I have already said I was disappointed by the book, although it was not a bad read and I had a few giggles at the more ludicrous scenes. So what did I not like? The social setting was lacking some of the complexity of some other Atwood novels, the characters were for the most part quite unidimensional, and the writing was less crafted as I would have expected. I was asking myself if I would have the same reaction to the book if I had not seen the author’s name. Honestly, I think I would have found it a little simplistic.
The book starts with Stan and Charmaine living in their car because they are down on their luck, in a world where many have lost jobs and homes, and the world has become a much more dangerously place to live. It is a little like the cutthroat environment in Station Eleven, where even the sweetest person can have three tattoos of daggers on their arm, indicating they have killed three times. Or else, we are back in the pleblands of Oryx and Crake.
As they are both wondering how long they can last in that environment, Stan having no job and Charmaine waitressing in her dirty clothes for very little money. They are then offered an opportunity to move into a closed community where they can have a house, a job, an income, security. The downside? They can never leave (Hotel California, anyone?) and they have to enter the jail facility for a month on alternating months. So they have a job on the outside on alternating month, and then, they have another job while they are in jail.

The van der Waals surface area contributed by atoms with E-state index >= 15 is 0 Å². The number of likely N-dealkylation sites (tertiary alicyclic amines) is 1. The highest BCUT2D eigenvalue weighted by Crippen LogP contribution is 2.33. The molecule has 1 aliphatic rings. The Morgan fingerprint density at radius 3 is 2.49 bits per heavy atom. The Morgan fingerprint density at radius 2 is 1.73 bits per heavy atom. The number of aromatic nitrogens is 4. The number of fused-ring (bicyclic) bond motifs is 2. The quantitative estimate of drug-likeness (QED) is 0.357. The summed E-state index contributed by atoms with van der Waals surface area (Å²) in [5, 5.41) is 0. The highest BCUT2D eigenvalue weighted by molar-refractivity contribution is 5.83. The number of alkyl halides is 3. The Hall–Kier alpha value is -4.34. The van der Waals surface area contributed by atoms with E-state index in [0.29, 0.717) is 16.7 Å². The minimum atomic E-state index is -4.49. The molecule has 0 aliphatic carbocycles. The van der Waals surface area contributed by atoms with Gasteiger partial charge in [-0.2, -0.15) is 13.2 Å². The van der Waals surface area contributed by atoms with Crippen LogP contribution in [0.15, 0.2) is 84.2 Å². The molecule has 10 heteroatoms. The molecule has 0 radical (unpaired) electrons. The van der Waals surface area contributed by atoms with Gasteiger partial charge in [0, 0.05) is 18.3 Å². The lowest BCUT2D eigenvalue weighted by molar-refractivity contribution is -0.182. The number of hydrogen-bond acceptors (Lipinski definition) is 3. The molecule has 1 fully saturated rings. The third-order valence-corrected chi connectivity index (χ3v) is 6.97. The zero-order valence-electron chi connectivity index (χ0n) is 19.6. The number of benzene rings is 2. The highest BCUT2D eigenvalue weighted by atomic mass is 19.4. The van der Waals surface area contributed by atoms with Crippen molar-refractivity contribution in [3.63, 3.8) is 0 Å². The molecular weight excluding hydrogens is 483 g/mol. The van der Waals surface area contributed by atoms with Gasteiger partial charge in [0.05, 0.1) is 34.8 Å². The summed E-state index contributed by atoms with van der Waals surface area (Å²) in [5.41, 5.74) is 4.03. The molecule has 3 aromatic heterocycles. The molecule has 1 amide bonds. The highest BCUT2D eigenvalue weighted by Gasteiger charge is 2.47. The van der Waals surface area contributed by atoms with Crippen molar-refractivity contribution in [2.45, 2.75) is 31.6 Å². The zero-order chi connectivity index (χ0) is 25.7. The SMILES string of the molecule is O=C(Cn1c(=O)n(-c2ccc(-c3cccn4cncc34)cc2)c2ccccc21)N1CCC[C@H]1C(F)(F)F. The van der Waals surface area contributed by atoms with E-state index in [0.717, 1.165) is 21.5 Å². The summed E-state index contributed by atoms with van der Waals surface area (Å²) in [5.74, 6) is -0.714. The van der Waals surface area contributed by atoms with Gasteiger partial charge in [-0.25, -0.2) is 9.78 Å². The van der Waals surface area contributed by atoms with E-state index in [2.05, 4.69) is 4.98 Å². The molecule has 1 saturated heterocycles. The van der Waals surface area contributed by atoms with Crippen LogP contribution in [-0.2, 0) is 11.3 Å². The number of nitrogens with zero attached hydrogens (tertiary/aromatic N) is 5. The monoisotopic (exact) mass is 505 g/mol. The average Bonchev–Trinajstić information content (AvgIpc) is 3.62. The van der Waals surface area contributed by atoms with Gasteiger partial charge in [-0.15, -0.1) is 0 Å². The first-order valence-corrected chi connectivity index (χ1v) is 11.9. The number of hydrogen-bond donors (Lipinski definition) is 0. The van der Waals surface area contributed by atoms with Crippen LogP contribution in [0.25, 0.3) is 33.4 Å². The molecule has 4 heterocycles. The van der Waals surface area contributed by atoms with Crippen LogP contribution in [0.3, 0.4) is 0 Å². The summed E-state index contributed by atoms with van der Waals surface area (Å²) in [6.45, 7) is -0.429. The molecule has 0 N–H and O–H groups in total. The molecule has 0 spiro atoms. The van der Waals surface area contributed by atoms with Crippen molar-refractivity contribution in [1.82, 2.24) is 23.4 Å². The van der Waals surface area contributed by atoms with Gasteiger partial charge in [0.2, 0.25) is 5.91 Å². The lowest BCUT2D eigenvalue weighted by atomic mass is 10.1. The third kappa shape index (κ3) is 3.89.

The first question that comes to mind is why the alternating assignments? Wouldn’t it just work if people lived in their homes full time instead of having alternating occupants move in and out of jail on switchover days? What I have concluded is that some of the jobs that people are assigned to do while in jail are somewhat morally objectionable and one could hardly rely on “free” individual to choose to do them. Hence the contrivance of jail time to induce people to do this work.
As the whole business model of the closed community comes under scrutiny, some people from inside devise a scheme to smuggle out information to expose the questionable practices of the organization and the corruption of its leaders. This involves smuggling Stan out while passing as an Elvis look-alike sexbot and Charmaine flying out to a meeting with her boss who is the CEO of the corporation and who expects her to become his sex slave.
The attempt to expose the crooked business seems to work and Charmaine and Stan are reunited in the end. Whether it will be happily ever after depends on how each of them chooses to perceive their past experience and their current choices… And there is certainly more than one way to look at things.
Many other reviewers have found this book disappointing. I cannot recommend it, especially not to someone who is not already an Atwood fan.
Atwood, Margaret. The Heart Goes Last. McClelland & Steward, 2015.